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Arnold Palmer Invitational : Every clinches upset victory over Scott


MIAMI: An emotional Matt Every clinched his first PGA Tour victory in dramatic fashion when he surged past a faltering Adam Scott to win the $6.2 million Arnold Palmer Invitational by one stroke in Florida on Sunday. Australian Scott, the Masters champion, finished third. Every, who started the final round four strokes behind Scott, charged to the front with four birdies in a sizzling five-hole stretch around the turn. The 30-year-old built a three-shot lead, before bogeying the 16th and 18th holes, missing a five-footer at the last that opened the door for Bradley. Bradley, however, missed a 30-foot birdie putt that would have forced a playoff, while Scott finished two shots behind after a 76. Nobody in the top 25 shot a worse final round. Every grew-up in nearby Daytona Beach and Bay Hill was the first place he ever watched a PGA Tour event.
Suspended in 2010: The PGA Tour suspended him for three months during his rookie season in 2010 for conduct unbecoming a professional after he and two others were arrested on misdemeanor charges of marijuana possession in Iowa. The charges were later dropped but the PGA Tour suspension, which was announced by Every’s management company, remained. He also said he disagreed with how the PGA Tour handled his situation. The PGA Tour did not comment.
Every lost his PGA Tour card that season and was relegated to the secondary tour for a year before earning his way back to the big stage. Now he is off to the Masters, and $1.116 million richer after winning in his 93rd start on tour. But it might never have been if not for a piece of luck at the par-four ninth on Sunday, where his drive went dangerously left and nearly out-of-bounds.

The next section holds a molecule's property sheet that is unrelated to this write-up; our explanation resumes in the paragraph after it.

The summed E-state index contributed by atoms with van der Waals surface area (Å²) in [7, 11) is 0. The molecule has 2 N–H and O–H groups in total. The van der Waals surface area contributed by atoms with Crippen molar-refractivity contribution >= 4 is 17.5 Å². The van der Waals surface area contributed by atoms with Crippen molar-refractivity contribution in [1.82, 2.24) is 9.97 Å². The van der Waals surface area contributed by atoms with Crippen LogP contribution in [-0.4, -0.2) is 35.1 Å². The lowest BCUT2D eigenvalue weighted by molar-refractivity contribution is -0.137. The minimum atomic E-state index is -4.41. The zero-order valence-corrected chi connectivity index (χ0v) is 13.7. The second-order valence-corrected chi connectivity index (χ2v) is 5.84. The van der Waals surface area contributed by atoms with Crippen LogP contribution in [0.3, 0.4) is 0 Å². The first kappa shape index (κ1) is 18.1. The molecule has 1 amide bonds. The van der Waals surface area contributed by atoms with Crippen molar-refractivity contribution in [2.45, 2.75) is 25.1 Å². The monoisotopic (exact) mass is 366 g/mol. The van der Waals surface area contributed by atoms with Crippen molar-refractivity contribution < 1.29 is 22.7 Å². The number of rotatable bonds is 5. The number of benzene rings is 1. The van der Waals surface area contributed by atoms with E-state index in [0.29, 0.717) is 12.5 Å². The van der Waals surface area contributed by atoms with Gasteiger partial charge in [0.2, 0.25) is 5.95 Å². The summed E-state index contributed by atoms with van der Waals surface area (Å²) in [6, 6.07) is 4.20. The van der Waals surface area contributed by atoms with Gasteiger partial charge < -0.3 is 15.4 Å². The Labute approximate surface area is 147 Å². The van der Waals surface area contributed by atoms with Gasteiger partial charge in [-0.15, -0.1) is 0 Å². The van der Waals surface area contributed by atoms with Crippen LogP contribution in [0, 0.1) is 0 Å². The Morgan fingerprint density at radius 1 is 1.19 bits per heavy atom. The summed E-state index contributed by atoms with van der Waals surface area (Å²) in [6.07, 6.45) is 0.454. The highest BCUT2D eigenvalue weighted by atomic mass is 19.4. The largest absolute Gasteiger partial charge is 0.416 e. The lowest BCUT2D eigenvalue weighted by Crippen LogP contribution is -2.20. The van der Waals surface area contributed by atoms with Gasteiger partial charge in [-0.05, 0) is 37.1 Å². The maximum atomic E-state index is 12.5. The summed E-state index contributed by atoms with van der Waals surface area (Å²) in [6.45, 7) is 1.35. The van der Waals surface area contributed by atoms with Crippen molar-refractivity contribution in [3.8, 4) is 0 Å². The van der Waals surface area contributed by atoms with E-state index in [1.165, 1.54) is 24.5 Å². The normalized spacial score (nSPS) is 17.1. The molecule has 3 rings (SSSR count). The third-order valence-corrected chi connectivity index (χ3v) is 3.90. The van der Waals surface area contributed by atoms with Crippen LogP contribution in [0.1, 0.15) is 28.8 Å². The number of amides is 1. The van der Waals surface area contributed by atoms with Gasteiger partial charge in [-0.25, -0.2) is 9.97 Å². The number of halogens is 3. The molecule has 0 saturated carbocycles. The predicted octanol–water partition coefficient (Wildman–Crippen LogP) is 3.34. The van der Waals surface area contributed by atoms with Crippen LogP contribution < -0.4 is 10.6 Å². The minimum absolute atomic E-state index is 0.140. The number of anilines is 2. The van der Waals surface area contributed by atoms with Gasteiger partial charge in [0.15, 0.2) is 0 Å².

Instead, the ball narrowly stayed in-bounds and to the right of the cart path, bouncing forward almost 100 yards, from where he punched his second shot to 15 feet and made birdie to close within one shot at the turn. Scott, meanwhile, was left to rue his inability to close the deal in his final start before defending his Masters title April 10-13. The world number two, who had a chance to take over as world number one from Tiger Woods, led by eight strokes after 35 holes, but played the final 37 holes in four over. His score got higher each day, as he shot 62 68 71 76. His putter deserved him on Sunday, no more conspicuously than at the par-five 16th, where he had a chance to make an eagle and tie Every, only to three-putt from 20 feet. 

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